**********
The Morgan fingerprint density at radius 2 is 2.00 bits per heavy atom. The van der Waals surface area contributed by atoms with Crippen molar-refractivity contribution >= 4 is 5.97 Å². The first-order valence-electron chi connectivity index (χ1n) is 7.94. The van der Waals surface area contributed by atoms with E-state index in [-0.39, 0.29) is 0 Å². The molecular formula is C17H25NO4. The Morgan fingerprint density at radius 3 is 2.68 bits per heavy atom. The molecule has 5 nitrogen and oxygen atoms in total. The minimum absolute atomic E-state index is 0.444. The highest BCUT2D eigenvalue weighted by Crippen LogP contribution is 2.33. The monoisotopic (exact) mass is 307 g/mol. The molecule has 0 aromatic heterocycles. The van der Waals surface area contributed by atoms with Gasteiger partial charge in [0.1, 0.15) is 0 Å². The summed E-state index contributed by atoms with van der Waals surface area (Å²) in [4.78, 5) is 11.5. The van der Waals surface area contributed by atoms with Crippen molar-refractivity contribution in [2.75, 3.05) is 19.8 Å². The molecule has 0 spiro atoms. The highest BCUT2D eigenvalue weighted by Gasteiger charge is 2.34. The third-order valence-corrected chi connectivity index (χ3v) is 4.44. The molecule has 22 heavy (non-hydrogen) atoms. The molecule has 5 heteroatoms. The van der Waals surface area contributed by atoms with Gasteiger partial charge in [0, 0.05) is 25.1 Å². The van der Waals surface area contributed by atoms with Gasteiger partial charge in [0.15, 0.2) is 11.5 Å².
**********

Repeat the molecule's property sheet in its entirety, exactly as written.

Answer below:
The Morgan fingerprint density at radius 2 is 2.00 bits per heavy atom. The van der Waals surface area contributed by atoms with Crippen molar-refractivity contribution >= 4 is 5.97 Å². The first-order valence-electron chi connectivity index (χ1n) is 7.94. The van der Waals surface area contributed by atoms with E-state index in [-0.39, 0.29) is 0 Å². The molecular formula is C17H25NO4. The Morgan fingerprint density at radius 3 is 2.68 bits per heavy atom. The molecule has 5 nitrogen and oxygen atoms in total. The minimum absolute atomic E-state index is 0.444. The highest BCUT2D eigenvalue weighted by Crippen LogP contribution is 2.33. The monoisotopic (exact) mass is 307 g/mol. The molecule has 0 aromatic heterocycles. The van der Waals surface area contributed by atoms with Gasteiger partial charge in [0.1, 0.15) is 0 Å². The summed E-state index contributed by atoms with van der Waals surface area (Å²) in [4.78, 5) is 11.5. The van der Waals surface area contributed by atoms with Crippen molar-refractivity contribution in [2.75, 3.05) is 19.8 Å². The molecule has 0 spiro atoms. The highest BCUT2D eigenvalue weighted by Gasteiger charge is 2.34. The third-order valence-corrected chi connectivity index (χ3v) is 4.44. The molecule has 22 heavy (non-hydrogen) atoms. The molecule has 5 heteroatoms. The van der Waals surface area contributed by atoms with Gasteiger partial charge in [0, 0.05) is 25.1 Å². The van der Waals surface area contributed by atoms with Gasteiger partial charge in [0.15, 0.2) is 11.5 Å².